The Gut Trust is listening
On Tuesday and Thursday evening, I answer calls on the Gut Trust’s telephone helpline. The topics are extremely variable. All human life is there. Many callers are desperate and so often it can seem that their IBS is associated with what has been happening in their lives. Larry was a case in point.
It was a quiet night on the helpline. Just two calls to begin with. Then at just gone 8, Larry rang up.
‘Is confusion a symptom of IBS?’
I was hesitant. ‘It can be’.
‘Oh good. That makes me feel better. My doctor said it’s impossible.’
I didn’t respond. Instead I said, ‘Well, tell me what happens?’
‘Every time I eat something, I can’t think properly, I can’t focus, I can’t even drive my car. All foods seem to affect it, but recently I have found that if I mash up some potato with a bit of water, it is not so bad.’ .
There was no time to go into detail, so I told him that his symptoms reminded me of dumping. He knew what I was talking about. ‘When I had a barium meal a few years ago, they said they had never seen a stomach empty so quickly.’
‘So if a proper meal emptied that quickly, the rapid distension of the small intestine and the surge of insulin caused by rapid arrival of food could both result in faintness and confusion.’
‘But what can I do about it?’ he asked.
‘Try something to slow stomach emptying; a viscous polysaccharide like Guar Gum can make the food contents sticky and slow the rate at which they leave the stomach and are absorbed. Some drugs such as the anticholinergic, ProBanthine can also slow gastric emptying’
I felt satisfied, but he was cautious.
‘But my doctor doesn’t think it’s dumping.’
‘And you’re confused.’
‘Well, how long have you had the IBS?’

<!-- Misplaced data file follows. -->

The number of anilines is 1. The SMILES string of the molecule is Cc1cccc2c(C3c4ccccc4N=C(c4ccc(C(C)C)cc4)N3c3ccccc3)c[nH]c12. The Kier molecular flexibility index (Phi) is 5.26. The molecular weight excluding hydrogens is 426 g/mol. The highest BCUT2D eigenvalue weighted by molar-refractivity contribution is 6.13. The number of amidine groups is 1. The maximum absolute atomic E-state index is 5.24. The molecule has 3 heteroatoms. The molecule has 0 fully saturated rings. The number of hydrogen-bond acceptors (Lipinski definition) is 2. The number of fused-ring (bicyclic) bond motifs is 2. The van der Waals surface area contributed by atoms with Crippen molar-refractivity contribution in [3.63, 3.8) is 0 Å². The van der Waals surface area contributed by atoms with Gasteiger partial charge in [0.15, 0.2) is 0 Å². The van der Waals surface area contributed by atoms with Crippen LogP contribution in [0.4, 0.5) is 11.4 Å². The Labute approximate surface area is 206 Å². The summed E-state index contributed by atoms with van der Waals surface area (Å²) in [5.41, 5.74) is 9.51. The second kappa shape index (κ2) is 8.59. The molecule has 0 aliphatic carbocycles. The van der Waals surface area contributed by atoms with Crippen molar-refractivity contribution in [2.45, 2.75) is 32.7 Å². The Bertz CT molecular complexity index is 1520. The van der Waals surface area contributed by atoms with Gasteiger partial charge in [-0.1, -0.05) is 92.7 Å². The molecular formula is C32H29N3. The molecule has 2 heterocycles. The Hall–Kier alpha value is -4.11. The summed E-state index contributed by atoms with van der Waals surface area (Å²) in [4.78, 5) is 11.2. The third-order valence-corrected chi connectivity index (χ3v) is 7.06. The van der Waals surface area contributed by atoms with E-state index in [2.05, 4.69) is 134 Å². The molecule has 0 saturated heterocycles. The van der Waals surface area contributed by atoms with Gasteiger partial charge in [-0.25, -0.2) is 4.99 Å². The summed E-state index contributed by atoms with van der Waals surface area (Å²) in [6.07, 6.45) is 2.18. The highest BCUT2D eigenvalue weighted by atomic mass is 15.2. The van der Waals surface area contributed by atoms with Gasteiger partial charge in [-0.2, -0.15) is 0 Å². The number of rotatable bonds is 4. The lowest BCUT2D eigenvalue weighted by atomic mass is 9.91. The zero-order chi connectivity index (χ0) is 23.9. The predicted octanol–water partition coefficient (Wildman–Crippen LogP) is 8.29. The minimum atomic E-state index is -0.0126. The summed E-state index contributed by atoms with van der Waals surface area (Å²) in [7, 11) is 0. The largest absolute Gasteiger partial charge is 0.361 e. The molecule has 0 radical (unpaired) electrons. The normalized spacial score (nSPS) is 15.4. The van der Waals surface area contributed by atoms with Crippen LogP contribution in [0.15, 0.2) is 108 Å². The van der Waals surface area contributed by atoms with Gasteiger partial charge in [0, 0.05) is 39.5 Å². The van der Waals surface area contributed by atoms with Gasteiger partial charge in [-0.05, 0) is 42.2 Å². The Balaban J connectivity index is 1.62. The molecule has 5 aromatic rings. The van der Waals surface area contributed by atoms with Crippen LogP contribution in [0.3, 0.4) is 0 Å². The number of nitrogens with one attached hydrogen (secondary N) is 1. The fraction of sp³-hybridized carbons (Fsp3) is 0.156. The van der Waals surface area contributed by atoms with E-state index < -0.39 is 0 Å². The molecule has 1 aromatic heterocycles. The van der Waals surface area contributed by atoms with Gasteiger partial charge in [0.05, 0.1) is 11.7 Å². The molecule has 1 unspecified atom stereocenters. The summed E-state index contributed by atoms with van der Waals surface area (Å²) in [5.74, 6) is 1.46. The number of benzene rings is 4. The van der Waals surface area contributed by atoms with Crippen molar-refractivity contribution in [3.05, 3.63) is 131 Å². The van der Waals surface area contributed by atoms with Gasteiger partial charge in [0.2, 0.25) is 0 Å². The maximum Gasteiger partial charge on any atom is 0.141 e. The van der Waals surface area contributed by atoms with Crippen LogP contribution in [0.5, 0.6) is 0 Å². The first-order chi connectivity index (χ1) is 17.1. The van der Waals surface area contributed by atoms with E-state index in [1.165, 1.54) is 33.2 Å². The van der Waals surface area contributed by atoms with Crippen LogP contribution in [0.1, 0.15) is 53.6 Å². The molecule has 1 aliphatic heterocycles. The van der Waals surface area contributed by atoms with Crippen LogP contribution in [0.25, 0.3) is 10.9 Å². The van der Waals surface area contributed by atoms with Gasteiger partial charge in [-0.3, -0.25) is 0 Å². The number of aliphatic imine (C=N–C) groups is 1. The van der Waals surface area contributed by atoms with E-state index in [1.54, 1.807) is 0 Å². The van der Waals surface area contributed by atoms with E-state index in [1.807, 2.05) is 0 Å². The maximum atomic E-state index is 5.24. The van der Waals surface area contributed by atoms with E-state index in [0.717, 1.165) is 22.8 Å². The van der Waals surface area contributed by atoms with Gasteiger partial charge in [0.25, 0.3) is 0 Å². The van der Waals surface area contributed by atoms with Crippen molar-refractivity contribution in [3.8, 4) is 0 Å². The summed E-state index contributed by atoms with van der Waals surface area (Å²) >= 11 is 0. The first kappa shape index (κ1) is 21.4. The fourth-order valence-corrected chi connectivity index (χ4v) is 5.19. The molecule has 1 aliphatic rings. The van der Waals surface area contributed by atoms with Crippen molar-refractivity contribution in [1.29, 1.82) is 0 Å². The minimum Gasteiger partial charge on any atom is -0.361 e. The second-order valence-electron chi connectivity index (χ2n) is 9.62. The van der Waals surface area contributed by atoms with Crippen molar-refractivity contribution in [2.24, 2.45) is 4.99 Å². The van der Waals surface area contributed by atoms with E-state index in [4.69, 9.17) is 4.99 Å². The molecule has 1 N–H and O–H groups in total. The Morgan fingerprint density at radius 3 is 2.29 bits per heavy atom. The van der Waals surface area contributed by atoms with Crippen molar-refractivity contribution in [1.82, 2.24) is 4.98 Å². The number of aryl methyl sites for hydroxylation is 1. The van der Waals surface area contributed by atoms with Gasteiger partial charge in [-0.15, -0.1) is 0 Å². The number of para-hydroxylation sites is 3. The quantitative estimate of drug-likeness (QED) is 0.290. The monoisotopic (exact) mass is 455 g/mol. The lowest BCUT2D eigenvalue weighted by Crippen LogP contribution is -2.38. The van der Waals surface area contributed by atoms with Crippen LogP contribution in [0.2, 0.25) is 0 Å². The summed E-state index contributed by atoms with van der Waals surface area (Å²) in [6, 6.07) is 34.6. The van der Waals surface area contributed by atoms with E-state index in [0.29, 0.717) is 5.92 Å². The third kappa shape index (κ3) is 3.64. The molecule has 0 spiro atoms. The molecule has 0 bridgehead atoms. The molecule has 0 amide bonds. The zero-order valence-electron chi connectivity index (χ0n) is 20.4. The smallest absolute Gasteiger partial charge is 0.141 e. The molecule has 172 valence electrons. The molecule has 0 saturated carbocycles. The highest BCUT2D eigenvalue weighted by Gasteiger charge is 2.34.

‘About 10 years.’
‘And it came on about the same time as the confusion?’
‘So was there anything that happened 10 years ago.’
‘The only thing was that my son got ME? He’s still living at home.’
‘I wonder if there’s a connection.’
I am Dr Nick Read and I am a gastroenterologist and a psychotherapist and use both sets of skills to try to get behind the symptom to find out what is going on. I recall the old adage, ‘It is as important to understand the patient with the illness as it is to understand the illness in the patient. Irritable Bowel Syndrome is an illness that does not have a specific cause or a definitive cure. Diet, lifestyle, infection, gut bacteria and stress, particularly stress, may all play a role in generating the symptoms. IBS is a holistic condition that requires a holistic remedy. Only by understanding both the patient and the illness can my caller and I find the most appropriate way of dealing with it.
The Gut Trust is the National Charity for Irritable Bowel Syndrome. It works alongside the health service to inform, support and advise patients with IBS, their family and carers. The helpline is open every Tuesday and Thursday night from 7.30pm to 9.30pm on 0872 300 4537.
In addition to a free consultation on the helpline, members of The Gut Trust advice the helpline, members have access to our unique, fully comprehensive self management programme, a telephone helpline, free medical consultation, our magazine ‘Gut Reaction’, What’s New, our national network of self help groups, a can’t wait card and much more. To join The Gut Trust, visit our website (www.theguttrust.org) or call 0114 2723253 during office hours (9.30am to 4.30pm weekdays).
The Gut Trust is a partner of ‘Love your Gut’.